"War is already here until they settle this thing." Only the week before a few of the Regulators tried to string him up for calling them "slavers." But Jack beat two of them senseless before the rest ran off. "You not worry. I let no one hurt you. Or the boy."

 

 

CHAPTER TWO

The General

 

Boone stood near the door of the squat little shack and flicked at clumps of dirt hanging on his knees and elbows, unable to look at Jack when he came out.

 

"Got some good potatoes?" Jack stayed back, respectful of the boy's space.

 

Boone held one out, and then two. "For you."

 

"Day's good ones. I tank you." Jack pocketed them and followed as Boone headed for the river to wash up. "Your mama not sure how to tell you about life. You must learn to ask."

 

Boone splashed water on his arms, the chill of autumn making his hairs raise. "What Mama and I talk about is none of your bloody affair." Arms wet and still half muddy he jumped to his feet and started up the hill with his empty sack.

 

Jack grabbed his arm. The big man's face was the grizzly that chased him in his nightmares. "You getting to be a man. You have right to know your papa."

 

Boone jerked his arm free. "Why do you care, anyway?"

 

Jack only shrugged and walked back to his mule to drink water from his jug.

 

Boone ran back up the hill. "Mama!" He ran into the shack. "What you got to tell me?"

 

Lynelle was on her hands and knees, digging in the dirt floor. She looked up, hair half covering her wild eyes as she patted the dirt. "Oh, Boonie."

 

"You gonna grow something in here for me to weed now?"

 

"Come here and sit on the floor beside me." She patted down the dirt long after it needed patting. With a gentle hand she traced the dirt on his face. "Your father used to rub dirt on my face so the whites would not take me away."

Boone sat next to her. "Does Papa hate us? Is that why he won't live with us?"

 

"I promise you, your father does not hate us." Lynelle wiped the tears from her face and with the same hand wiped the dirt on Boone's face, creating streaks on his cheeks. "Your father is the son of a Kiowa leader, keepers of the medicine. Boone, as much as I loved your father, I wasn't strong enough to live with him."

 

"What did you bury in the floor, Mama?" He didn't like secrets. Mama once said secrets, like badgers, can bite.

 

"Boone, I will sleep outside tonight, and tomorrow we'll make a new bed for you."

 

"Why?"

 

She gave him a quick hug. "Tell me why you don't like Big Grizzly."

 

"There's something bad about him. Something quiet and dark."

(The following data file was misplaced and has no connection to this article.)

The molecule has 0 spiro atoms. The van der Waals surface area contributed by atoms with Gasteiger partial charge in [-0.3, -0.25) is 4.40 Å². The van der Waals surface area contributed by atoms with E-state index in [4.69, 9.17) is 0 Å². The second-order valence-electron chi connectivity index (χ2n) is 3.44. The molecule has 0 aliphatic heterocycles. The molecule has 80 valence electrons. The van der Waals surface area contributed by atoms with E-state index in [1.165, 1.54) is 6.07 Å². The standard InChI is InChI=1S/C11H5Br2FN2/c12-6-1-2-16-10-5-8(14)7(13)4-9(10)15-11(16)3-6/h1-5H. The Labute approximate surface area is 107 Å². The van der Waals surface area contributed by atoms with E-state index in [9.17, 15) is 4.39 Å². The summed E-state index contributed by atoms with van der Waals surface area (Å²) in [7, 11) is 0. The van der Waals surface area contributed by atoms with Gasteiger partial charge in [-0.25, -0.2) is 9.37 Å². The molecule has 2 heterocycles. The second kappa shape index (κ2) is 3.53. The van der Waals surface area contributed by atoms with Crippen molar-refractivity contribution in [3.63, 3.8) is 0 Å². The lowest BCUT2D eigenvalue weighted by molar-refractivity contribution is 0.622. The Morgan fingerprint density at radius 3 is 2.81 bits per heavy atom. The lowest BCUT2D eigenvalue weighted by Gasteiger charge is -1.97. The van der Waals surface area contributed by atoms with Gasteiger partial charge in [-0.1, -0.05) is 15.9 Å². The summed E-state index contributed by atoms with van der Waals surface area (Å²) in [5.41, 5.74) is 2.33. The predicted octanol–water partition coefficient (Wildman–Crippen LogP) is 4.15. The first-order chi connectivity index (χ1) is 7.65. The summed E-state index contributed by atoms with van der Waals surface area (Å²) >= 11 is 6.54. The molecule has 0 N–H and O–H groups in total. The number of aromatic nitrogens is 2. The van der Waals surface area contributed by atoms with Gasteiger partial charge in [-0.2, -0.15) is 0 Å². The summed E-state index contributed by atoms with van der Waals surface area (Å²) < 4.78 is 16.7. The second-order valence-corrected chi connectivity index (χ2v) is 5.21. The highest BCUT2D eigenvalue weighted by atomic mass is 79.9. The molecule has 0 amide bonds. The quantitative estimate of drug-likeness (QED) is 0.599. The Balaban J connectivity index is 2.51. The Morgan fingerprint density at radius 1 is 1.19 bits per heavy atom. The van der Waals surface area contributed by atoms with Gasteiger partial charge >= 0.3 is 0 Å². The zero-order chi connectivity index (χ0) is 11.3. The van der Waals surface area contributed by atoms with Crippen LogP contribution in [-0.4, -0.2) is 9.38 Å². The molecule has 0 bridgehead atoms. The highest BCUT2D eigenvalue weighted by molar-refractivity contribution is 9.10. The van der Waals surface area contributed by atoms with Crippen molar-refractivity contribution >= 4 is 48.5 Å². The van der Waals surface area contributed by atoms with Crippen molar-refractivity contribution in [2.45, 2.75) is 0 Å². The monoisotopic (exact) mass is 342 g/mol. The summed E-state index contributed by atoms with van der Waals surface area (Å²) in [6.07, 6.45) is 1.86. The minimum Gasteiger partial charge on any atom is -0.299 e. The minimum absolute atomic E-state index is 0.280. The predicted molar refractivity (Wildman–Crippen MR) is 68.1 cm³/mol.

"Your mama needs a man in her life."

 

"Not him. Papa."

 

"Oh, Boone."

 

"Tell me why Papa won't live here."

 

She kissed his head and stood. "If you were a girl, your father would have left you alone. You remember when I told you about the Cherokee? About how they had a great home back east and learned to adapt to white civilization, and yet were still forced to leave? Indians don't understand how whites own the land. We see it … I mean, the Kiowa see it as providing the resources needed to survive. No one should be allowed ownership over survival." She stood and threw wood on the fire still burning strong. "Boone, how can I explain how I feel? The Kiowa … can't hold off a whole country wanting their land. If you live with the Indians, you will die with them. And your father will never leave his people."

 

"But I can help them talk to whites. Even Jack says so."

 

She shook her head. "Do you remember the story of Jesus on the cross?" She checked her bread cooking on the stove. "You are not a savior. Don't ever get that complex."

 

"Did you love my Pa?"

 

"I did, Boone. But I had to choose." She threw her arms around him. "Promise you'll stay in the white world and be safe. Promise me, Boone!"

 

"I'd never leave you, Mama."

 

She looked out the window, suddenly startled. "Shhhhh!" Lynelle pointed at the bed in corner. "Hide. I hear a noise." Years of training made Boone respond without question. He hid under the buffalo skin while she ran outside.

 

Sun Hero was his favorite Indian story … hide until the time to come out and shine. But how to know when to be a hero? Boone wondered as he fell asleep hiding.

 

*

 

"Mama, I had a new dream last night." Boone had found a round piece of rubber that he worried between his palms as Lynelle finished cooking the oatmeal with maple syrup, his favorite breakfast. Boone thought that's all she ever did -- try to find a way to keep him fed.

 

"What this time? Fire monsters that fly and eat the rolling fire horses? I wish you would learn to start a fire as well as you dream it."

 

"At first I was alone and screaming because I was cold. But then so many warm hands surrounded me and as they clapped, the air around me warmed, and I floated on a cloud. The cloud turned dark and stormy but I wasn't afraid because you held me up, and Papa held you up, and even though the ground began to tremble we weren't afraid."

 

Lynelle stood frozen as she stared outside. "Boone! Get to your feet!"

 

"No, Mama. My dream said to be a man and protect you."